Drew Pomeranz (30) – 1 yr, $5M

Drew Pomeranz just couldn’t get healthy this year. He, too, dealt with a flexor strain in his elbow before the season even started and that just spiraled into a number of other injury woes. When he was on the mound, he was simply terrible. But before this season, he had put together two very good years in a row. After adopting a Rich Hill-esque approach with his curveball, he posted a 3.32/3.82/3.93 pitcher slash line between 2016 and 2017. If he can get healthy and sort out his mechanics, he could be an arm with mid-rotation potential.

Trevor Cahill (31) – 1 yr, $5.5M

Trevor Cahill’s injury history is long and varied but he managed to put together a relatively healthy year in Oakland in 2018. He really broke out last year with the Padres but couldn’t finish the year after a shoulder injury derailed his season after being dealt to the Royals. With the A’s, he picked up a couple of different injuries leading to two separate stints on the disabled list, one for an Achilles’ injury and one for a back strain. But he was the Athletics best starter when he was on the mound. The upside is easy to see but the litany of injuries he’s dealt with over the years should give many teams pause.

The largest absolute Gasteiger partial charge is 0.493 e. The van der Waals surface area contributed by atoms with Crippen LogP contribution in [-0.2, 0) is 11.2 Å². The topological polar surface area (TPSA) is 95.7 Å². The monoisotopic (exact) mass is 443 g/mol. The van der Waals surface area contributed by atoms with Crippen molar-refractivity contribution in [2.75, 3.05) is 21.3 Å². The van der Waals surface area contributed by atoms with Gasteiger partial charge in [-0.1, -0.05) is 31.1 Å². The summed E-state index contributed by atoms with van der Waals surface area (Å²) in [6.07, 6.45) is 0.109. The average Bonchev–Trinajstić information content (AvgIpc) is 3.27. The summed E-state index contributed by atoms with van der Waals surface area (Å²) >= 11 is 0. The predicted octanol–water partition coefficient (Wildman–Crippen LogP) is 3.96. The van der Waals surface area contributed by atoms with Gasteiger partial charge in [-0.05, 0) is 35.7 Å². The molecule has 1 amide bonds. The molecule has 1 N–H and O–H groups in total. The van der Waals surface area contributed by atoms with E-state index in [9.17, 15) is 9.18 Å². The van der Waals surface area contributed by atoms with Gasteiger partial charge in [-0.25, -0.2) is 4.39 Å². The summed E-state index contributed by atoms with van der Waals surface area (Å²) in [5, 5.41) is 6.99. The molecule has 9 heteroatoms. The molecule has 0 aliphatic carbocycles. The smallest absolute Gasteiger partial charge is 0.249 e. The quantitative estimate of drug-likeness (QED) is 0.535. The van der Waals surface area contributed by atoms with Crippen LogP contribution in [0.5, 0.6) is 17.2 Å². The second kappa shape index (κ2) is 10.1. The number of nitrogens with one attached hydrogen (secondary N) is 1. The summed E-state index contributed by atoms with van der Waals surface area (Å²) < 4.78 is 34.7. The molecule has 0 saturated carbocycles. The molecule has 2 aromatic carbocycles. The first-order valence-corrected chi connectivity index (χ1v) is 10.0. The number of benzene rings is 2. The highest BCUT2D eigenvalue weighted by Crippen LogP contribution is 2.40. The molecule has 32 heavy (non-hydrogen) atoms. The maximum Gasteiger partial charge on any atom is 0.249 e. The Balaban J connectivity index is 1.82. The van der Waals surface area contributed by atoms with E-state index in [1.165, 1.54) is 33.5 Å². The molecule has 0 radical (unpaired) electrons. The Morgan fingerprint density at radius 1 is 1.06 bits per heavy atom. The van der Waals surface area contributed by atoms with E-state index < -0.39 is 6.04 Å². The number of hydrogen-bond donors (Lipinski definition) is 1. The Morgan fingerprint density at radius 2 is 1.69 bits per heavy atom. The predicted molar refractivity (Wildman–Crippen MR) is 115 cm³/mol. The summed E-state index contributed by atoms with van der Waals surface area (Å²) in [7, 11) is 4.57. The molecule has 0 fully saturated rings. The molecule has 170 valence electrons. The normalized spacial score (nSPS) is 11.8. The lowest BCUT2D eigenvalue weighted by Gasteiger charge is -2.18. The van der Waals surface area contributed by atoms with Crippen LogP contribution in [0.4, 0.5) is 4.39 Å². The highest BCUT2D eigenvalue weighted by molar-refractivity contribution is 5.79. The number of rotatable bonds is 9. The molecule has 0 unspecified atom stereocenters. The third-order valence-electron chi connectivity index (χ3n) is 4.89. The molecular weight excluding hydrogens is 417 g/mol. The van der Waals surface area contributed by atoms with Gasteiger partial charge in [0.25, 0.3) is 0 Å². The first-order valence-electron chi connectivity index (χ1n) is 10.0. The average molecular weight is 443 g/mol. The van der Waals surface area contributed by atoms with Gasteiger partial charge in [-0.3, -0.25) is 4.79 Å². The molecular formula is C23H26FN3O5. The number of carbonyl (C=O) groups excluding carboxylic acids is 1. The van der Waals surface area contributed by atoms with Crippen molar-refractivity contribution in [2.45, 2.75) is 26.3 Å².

Tyson Ross (32) – 1 yr, $5.5M

Tyson Ross spent most of 2017 recovering from thoracic outlet surgery and was mostly healthy in 2018. He was putting together good innings for the Padres early in the year but eventually ran out of steam mid-way through the season. His history of success is a little further removed than some of the other players highlighted above but he’ll also be another year removed from that major surgery.

* * *